"I’m constantly and everlastingly overwhelmed at the stupendous infinity of Nature." -Eyvind Earle
Several weekends back we were (and still are) visiting open houses in what's become an exhaustive search for a home in L.A. Walking down a hallway in a hillside mid-century modern, I was stopped in my tracks by a small framed print on the wall. The open house was ending, we were already feeling rushed, yet I was compelled to stare at this print. Never mind the house—which the agent oddly quipped would slide down the hill within the next 100 years—I needed to learn more about the artist. I quickly snapped this sad photo on my phone for later research:
From the signature I Googled what appeared to be "E Earle" and came across the story of an highly accomplished artist whom everyone else seems to know about but me.
Eyvind Earle, who died in 2000 at the age of 84, was an esteemed Disney animator, perhaps best known for the incredible design of the original Sleeping Beauty. I must admit, I'm not a Disney buff, but a well-done serigraph will peel my eyelids back like a kid entranced by a movie screen.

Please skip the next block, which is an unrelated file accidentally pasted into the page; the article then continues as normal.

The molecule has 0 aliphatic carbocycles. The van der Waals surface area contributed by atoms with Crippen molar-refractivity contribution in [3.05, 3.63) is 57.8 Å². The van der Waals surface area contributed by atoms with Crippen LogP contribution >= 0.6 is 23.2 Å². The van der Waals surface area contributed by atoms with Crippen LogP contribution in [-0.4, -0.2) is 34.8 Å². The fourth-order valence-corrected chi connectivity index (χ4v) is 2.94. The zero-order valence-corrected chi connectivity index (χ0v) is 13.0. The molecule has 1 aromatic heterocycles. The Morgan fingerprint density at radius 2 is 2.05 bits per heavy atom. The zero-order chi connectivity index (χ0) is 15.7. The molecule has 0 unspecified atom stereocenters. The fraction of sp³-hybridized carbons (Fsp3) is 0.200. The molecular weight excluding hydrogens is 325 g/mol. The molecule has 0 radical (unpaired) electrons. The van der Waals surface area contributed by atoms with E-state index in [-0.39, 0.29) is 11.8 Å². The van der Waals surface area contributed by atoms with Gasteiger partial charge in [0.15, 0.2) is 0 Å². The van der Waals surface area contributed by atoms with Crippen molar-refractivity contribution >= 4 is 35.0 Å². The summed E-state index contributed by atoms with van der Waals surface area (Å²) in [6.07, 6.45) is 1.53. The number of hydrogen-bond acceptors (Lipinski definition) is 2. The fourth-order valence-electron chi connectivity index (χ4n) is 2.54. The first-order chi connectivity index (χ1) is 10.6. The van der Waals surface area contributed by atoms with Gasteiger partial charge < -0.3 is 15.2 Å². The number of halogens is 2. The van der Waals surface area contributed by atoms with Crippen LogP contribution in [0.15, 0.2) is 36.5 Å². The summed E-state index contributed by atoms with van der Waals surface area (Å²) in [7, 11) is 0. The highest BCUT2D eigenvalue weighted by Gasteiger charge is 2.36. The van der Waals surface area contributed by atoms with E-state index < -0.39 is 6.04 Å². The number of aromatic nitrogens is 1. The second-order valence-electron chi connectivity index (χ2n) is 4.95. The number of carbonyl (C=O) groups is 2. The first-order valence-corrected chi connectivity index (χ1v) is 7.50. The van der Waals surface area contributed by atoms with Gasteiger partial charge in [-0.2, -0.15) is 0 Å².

A serigraph is a handmade art print using a time-consuming and meticulous process commonly referred to as silkscreening. It's a process often seen today in tour posters for bands (think Band of Horses, Phish, The Decemberists), like those of artist Justin Helton at Status Serigraph in Tennessee. Here is a video of another serigraph artist's fascinating process.
To understand the complexity of the process, just look at Eyvind Earle's Fire Magic- it required 200 individual screens:
Outside of his employment at Disney, Eyvind Earle amassed a stunning body of work using numerous styles and mediums. But it's the brilliant colors and mysterious fanciful layers in his serigraphs that captivate and transport the imagination. The serigraph collection, now available for viewing on his estate's website eyvindearle.com, is where I finally found the print from the open house, Still Valley, c. 1986:
I imagine floating in a hot air ballon above this idyllic valley. Just like how each of his prints take me to a special vantage point; where I want to share the secret with the world, yet keep it all to myself.
Gallery 21 and the Eyvind Earle Publishing LLC keep his legacy alive by making available serigraphs and notecards. I found the following in their online store:
Thank you to Ioan Szasz of Eyvind Earle Publishing for allowing these works to be shared.